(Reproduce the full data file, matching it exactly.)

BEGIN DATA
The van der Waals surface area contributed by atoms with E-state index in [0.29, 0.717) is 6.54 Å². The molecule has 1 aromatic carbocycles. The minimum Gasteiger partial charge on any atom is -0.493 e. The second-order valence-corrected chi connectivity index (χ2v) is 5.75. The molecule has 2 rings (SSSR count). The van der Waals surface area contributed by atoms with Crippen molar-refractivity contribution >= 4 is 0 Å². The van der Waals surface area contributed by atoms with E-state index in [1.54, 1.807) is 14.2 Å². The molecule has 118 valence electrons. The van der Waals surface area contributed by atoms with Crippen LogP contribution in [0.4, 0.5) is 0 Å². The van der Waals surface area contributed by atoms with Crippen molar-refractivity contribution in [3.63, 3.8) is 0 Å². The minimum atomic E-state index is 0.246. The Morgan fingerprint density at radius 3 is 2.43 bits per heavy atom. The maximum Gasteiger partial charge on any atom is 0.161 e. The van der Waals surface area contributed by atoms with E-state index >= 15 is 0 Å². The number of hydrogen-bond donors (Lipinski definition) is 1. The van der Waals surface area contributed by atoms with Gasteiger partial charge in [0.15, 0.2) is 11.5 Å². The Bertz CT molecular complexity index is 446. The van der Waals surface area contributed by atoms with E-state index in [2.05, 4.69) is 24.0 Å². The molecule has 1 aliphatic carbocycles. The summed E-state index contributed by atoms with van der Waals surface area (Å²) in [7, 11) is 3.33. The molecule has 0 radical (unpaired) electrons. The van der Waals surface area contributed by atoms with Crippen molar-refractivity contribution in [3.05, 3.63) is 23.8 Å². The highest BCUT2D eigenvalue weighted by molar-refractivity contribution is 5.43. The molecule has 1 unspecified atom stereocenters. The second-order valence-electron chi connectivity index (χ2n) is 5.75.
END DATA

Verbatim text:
The van der Waals surface area contributed by atoms with E-state index in [0.29, 0.717) is 6.54 Å². The molecule has 1 aromatic carbocycles. The minimum Gasteiger partial charge on any atom is -0.493 e. The second-order valence-corrected chi connectivity index (χ2v) is 5.75. The molecule has 2 rings (SSSR count). The van der Waals surface area contributed by atoms with Crippen molar-refractivity contribution >= 4 is 0 Å². The van der Waals surface area contributed by atoms with E-state index in [1.54, 1.807) is 14.2 Å². The molecule has 118 valence electrons. The van der Waals surface area contributed by atoms with Crippen LogP contribution in [0.4, 0.5) is 0 Å². The van der Waals surface area contributed by atoms with Crippen molar-refractivity contribution in [3.63, 3.8) is 0 Å². The minimum atomic E-state index is 0.246. The Morgan fingerprint density at radius 3 is 2.43 bits per heavy atom. The maximum Gasteiger partial charge on any atom is 0.161 e. The van der Waals surface area contributed by atoms with E-state index >= 15 is 0 Å². The number of hydrogen-bond donors (Lipinski definition) is 1. The van der Waals surface area contributed by atoms with Gasteiger partial charge in [0.15, 0.2) is 11.5 Å². The Bertz CT molecular complexity index is 446. The van der Waals surface area contributed by atoms with E-state index in [2.05, 4.69) is 24.0 Å². The molecule has 1 aliphatic carbocycles. The summed E-state index contributed by atoms with van der Waals surface area (Å²) in [7, 11) is 3.33. The molecule has 0 radical (unpaired) electrons. The van der Waals surface area contributed by atoms with Crippen molar-refractivity contribution in [3.05, 3.63) is 23.8 Å². The highest BCUT2D eigenvalue weighted by molar-refractivity contribution is 5.43. The molecule has 1 unspecified atom stereocenters. The second-order valence-electron chi connectivity index (χ2n) is 5.75.